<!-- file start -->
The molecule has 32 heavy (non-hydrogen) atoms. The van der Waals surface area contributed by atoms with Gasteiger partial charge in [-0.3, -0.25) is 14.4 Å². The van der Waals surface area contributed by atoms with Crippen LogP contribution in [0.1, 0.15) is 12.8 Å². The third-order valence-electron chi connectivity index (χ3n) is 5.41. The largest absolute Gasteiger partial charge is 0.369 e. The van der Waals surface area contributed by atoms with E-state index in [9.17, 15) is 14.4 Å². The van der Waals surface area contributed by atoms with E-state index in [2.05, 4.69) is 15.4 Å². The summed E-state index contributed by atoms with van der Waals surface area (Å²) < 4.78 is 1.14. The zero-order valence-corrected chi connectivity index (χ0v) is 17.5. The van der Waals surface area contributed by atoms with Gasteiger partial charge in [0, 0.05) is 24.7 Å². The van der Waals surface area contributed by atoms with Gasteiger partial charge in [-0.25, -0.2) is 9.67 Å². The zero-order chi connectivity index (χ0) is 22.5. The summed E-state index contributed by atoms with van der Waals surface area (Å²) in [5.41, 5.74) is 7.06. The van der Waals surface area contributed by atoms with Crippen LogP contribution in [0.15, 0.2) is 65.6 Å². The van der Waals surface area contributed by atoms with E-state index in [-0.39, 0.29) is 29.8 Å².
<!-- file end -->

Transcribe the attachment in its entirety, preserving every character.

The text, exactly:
The molecule has 32 heavy (non-hydrogen) atoms. The van der Waals surface area contributed by atoms with Gasteiger partial charge in [-0.3, -0.25) is 14.4 Å². The van der Waals surface area contributed by atoms with Crippen LogP contribution in [0.1, 0.15) is 12.8 Å². The third-order valence-electron chi connectivity index (χ3n) is 5.41. The largest absolute Gasteiger partial charge is 0.369 e. The van der Waals surface area contributed by atoms with E-state index in [9.17, 15) is 14.4 Å². The van der Waals surface area contributed by atoms with E-state index in [2.05, 4.69) is 15.4 Å². The summed E-state index contributed by atoms with van der Waals surface area (Å²) < 4.78 is 1.14. The zero-order valence-corrected chi connectivity index (χ0v) is 17.5. The van der Waals surface area contributed by atoms with Gasteiger partial charge in [0, 0.05) is 24.7 Å². The van der Waals surface area contributed by atoms with Gasteiger partial charge in [-0.25, -0.2) is 9.67 Å². The zero-order chi connectivity index (χ0) is 22.5. The summed E-state index contributed by atoms with van der Waals surface area (Å²) in [5.41, 5.74) is 7.06. The van der Waals surface area contributed by atoms with Crippen LogP contribution in [0.15, 0.2) is 65.6 Å². The van der Waals surface area contributed by atoms with E-state index in [-0.39, 0.29) is 29.8 Å².